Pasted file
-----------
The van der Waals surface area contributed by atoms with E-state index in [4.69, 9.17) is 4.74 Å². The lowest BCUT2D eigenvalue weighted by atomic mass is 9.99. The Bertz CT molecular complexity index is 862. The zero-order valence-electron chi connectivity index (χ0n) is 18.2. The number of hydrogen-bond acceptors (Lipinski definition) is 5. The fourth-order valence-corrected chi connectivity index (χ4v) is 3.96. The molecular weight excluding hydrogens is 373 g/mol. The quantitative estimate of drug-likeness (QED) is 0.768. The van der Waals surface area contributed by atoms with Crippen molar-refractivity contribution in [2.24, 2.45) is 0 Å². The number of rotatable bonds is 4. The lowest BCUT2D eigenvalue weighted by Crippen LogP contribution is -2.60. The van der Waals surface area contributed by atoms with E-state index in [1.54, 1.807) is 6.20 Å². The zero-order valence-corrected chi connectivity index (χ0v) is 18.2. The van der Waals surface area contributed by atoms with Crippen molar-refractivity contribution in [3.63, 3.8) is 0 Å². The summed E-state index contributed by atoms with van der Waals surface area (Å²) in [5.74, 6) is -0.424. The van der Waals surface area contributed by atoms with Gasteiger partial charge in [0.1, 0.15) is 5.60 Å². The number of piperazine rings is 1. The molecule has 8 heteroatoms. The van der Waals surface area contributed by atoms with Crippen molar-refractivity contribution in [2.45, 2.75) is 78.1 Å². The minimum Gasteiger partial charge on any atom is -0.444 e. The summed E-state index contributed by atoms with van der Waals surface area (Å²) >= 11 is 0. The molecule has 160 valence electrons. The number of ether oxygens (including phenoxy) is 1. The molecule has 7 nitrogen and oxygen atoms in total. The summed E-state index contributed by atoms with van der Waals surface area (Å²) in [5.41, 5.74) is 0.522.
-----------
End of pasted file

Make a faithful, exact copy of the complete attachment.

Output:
The van der Waals surface area contributed by atoms with E-state index in [4.69, 9.17) is 4.74 Å². The lowest BCUT2D eigenvalue weighted by atomic mass is 9.99. The Bertz CT molecular complexity index is 862. The zero-order valence-electron chi connectivity index (χ0n) is 18.2. The number of hydrogen-bond acceptors (Lipinski definition) is 5. The fourth-order valence-corrected chi connectivity index (χ4v) is 3.96. The molecular weight excluding hydrogens is 373 g/mol. The quantitative estimate of drug-likeness (QED) is 0.768. The van der Waals surface area contributed by atoms with Crippen molar-refractivity contribution in [2.24, 2.45) is 0 Å². The number of rotatable bonds is 4. The lowest BCUT2D eigenvalue weighted by Crippen LogP contribution is -2.60. The van der Waals surface area contributed by atoms with E-state index in [1.54, 1.807) is 6.20 Å². The zero-order valence-corrected chi connectivity index (χ0v) is 18.2. The van der Waals surface area contributed by atoms with Crippen molar-refractivity contribution in [3.63, 3.8) is 0 Å². The summed E-state index contributed by atoms with van der Waals surface area (Å²) in [5.74, 6) is -0.424. The van der Waals surface area contributed by atoms with Gasteiger partial charge in [0.1, 0.15) is 5.60 Å². The number of piperazine rings is 1. The molecule has 8 heteroatoms. The van der Waals surface area contributed by atoms with Crippen molar-refractivity contribution in [2.45, 2.75) is 78.1 Å². The minimum Gasteiger partial charge on any atom is -0.444 e. The summed E-state index contributed by atoms with van der Waals surface area (Å²) >= 11 is 0. The molecule has 160 valence electrons. The number of ether oxygens (including phenoxy) is 1. The molecule has 7 nitrogen and oxygen atoms in total. The summed E-state index contributed by atoms with van der Waals surface area (Å²) in [5.41, 5.74) is 0.522.